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Duchess of Cambridge takes rare look at eggcellent Fabergé exhibition

·2-min read
The Duchess of Cambridge at the V and A  (Jeremy Selwyn)
The Duchess of Cambridge at the V and A (Jeremy Selwyn)

The Duchess of Cambridge on Thursday encountered the largest exhibition of Fabergé imperial eggs in a generation.

Kate visited the Victoria and Albert Museum to see the Fabergé in London: Romance and Revolution display, which celebrates the work of Carl Fabergé, the genius behind the world-famous Russian jewellery house.

Wearing black wide-legged trousers and a patterned pussybow blouse, the duchess also put on a black face mask.

Kate became the first Royal Patron of the V&A in March 2018 and last visited in May this year to mark its reopening after the pandemic forced galleries, museums and art attractions to close for months.

During her latest trip to the museum, she congratulated those behind the display, which features the largest collection of Faberge's well-known Imperial Easter Eggs in a generation, several of which are being shown in the UK for the first time.

 (Jeremy Selwyn)
(Jeremy Selwyn)

The duchess was accompanied on her tour, which lasted just under an hour, by V&A director Tristram Hunt and shown around by curator Kieran McCarthy.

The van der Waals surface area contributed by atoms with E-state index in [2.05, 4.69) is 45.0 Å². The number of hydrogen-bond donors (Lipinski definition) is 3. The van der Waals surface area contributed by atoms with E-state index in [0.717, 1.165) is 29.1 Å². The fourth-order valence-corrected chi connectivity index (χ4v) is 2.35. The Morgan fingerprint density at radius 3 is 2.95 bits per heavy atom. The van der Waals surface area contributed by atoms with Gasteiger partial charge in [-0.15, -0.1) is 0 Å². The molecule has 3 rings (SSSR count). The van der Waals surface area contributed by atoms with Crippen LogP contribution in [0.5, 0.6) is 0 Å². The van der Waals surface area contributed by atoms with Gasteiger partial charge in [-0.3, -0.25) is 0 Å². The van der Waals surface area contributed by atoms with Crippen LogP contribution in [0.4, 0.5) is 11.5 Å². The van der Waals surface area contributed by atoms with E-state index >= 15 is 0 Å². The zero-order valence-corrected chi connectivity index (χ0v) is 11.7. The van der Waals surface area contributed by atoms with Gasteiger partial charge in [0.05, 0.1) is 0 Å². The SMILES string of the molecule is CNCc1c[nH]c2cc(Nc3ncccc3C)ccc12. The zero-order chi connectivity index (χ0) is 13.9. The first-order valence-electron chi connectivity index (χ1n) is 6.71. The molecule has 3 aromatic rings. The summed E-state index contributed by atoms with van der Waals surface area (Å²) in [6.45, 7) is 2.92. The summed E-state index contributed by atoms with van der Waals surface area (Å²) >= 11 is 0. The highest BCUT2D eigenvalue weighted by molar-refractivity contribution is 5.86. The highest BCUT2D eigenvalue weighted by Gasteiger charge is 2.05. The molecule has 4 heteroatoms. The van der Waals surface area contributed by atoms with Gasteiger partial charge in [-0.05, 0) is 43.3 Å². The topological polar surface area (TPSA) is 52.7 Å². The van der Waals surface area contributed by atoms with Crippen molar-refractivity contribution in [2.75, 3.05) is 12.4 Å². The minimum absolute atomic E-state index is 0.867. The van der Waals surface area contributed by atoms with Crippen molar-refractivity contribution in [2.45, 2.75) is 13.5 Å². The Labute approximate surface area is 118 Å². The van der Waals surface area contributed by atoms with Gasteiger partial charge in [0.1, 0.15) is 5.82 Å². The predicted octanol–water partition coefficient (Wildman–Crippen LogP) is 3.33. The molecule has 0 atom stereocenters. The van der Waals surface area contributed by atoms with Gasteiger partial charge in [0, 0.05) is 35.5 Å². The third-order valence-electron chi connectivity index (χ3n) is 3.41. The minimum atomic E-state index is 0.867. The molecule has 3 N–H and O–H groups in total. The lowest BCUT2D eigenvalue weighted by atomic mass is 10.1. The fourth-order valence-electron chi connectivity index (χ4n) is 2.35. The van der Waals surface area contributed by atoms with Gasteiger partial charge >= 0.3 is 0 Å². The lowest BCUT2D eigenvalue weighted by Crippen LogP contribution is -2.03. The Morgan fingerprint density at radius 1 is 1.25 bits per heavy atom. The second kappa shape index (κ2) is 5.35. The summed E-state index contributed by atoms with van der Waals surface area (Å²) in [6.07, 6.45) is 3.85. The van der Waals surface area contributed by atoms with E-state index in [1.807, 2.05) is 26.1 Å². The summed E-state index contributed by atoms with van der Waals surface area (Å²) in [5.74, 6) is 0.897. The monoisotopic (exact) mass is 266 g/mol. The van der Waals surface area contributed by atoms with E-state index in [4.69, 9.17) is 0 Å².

Speaking after the visit, Mr McCarthy said Kate had been "fascinated by the whole subject".

The duchess, who is known to be a keen photographer, showed her clear eye for detail, he added.

"That came through over and over again, just 'How did they do that? Why does that look like that?'

"There was a lot of why and wherefore in the discussion, which was very interesting because it takes a sophistication to look beyond seeing the spectacle to actually probe into the details, and that was there."

 (Jeremy Selwyn)
(Jeremy Selwyn)

The collection features items lent by The Queen, including the Colonnade Egg, the Basket Of Flowers Egg and the Mosaic Egg.

Admiring the Peacock Egg, which features an enamelled gold peacock perched on a flowering tree, Kate could be heard to say "I love the tree".

The exhibition, which opened on November 20, showcases more than 200 objects and celebrates the work of Faberge and his internationally recognised company.

Other items include the long lost Third Imperial Egg, which was discovered by a scrap dealer in 2011 after going missing in 1964.

The largest Imperial Egg - the Moscow Kremlin Egg - is also among the collection, as well as the Alexander Palace Egg, which contains a model of the palace inside.

During the visit, Kate, who at times bent down to get a closer look at the items on display, was informed about Faberge's works and the relatively unknown Anglo-Russian nature of his enterprise, with his only branch outside Russia opening in London in 1903.

Before leaving, she told Mr McCarthy "Well done" and asked him to pass on her thanks to his team.

The Faberge exhibition runs until May 8 next year.

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